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Terra Ranca! Um novo começo para a Guiné-Bissau

Marek Hanusch's picture
Also available in: English

@ Daniella Van Leggelo Padilla, World Bank Group
No día 25 de Março de 2015, a comunidade internacional reuniu-se em Bruxelas a fim de mobilizar recursos para a Guiné-Bissau, cujo governo e o povo guineense parecem prontos para um novo começo.

Terra Ranca! A fresh start for Guinea-Bissau

Marek Hanusch's picture
Also available in: Portuguese

@ Daniella Van Leggelo Padilla, World Bank Group

As international donors gather this week in Brussels to mobilize resources for Guinea-Bissau, the government and people of this West African nation appear ready for a fresh start.

Dividende démographique en Afrique : quelles retombées pour la croissance et la réduction de la pauvreté ?

S. Amer Ahmed's picture
Also available in: English
Total dependency ratio, 1950-2030
Taux de dépendance total, 1950-2030 *

Entre 1950 et 2014, la population africaine a progressé à un rythme annuel de 2,6 %, soit nettement plus vite que la moyenne mondiale, estimée à 1,7 % selon des données de projection des Nations Unies (a). Durant cette période, l’Afrique a connu une transition démographique : le taux de mortalité, auparavant très élevé, a reculé, tandis que le taux de fécondité, lui, est resté élevé. D’autres régions du monde, et surtout l’Asie de l’Est, ont su profiter de leur transition pour accélérer leur croissance et tirer parti du fameux « dividende démographique ». Au tour de l’Afrique de saisir cette opportunité !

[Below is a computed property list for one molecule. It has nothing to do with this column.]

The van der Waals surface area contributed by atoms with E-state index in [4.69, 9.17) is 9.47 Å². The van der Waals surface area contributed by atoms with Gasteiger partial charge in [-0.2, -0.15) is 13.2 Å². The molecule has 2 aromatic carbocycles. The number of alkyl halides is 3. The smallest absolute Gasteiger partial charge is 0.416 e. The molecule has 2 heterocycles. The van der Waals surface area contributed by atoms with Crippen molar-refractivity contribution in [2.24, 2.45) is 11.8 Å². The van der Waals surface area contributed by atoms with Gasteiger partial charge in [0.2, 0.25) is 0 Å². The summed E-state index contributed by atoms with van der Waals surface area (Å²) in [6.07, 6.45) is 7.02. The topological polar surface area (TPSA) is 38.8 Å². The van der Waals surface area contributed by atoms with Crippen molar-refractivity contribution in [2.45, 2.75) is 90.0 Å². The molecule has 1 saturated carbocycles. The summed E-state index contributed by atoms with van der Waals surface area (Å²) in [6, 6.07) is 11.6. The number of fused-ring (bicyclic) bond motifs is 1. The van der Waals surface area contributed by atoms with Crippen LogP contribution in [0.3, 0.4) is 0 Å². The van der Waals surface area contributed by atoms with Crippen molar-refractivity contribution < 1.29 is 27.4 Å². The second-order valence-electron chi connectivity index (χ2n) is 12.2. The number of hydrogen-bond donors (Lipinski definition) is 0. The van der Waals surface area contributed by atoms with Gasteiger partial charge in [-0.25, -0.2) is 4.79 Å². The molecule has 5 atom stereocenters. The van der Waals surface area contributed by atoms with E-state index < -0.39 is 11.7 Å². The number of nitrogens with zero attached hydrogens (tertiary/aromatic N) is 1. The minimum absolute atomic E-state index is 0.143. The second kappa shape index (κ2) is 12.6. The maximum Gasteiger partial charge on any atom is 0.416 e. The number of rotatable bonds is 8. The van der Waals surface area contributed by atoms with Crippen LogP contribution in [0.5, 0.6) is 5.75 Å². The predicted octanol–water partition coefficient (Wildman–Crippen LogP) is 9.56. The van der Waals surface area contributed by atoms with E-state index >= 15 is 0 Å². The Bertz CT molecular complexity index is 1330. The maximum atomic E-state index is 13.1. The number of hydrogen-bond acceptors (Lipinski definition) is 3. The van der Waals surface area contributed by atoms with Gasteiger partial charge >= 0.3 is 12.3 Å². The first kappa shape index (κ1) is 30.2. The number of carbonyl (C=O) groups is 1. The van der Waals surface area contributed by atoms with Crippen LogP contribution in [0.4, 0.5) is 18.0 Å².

How significant could Africa’s demographic dividend be for growth and poverty reduction?

S. Amer Ahmed's picture
Also available in: Français
Total dependency ratio, 1950-2030
Total dependency ratio, 1950-2030 *

Africa’s population grew at an average annual rate of 2.6 percent between 1950 and 2014, much faster than the global average of 1.7 percent as estimated from UN population projection data. During this time, the region experienced a demographic transition, moving from a period of high mortality and fertility rates to one of lower mortality, yet still high fertility rates. Other regions, most notably East Asia, took advantage of their transitions to accelerate growth, and reap a so-called ‘demographic dividend’. Africa is now being presented a similar opportunity.

Looking at Poverty…Through the Eyes of a Child

Bekele Shiferaw's picture
Looking at Poverty…Through the Eyes of a Child  - Photo© Curt Carnemark / World Bank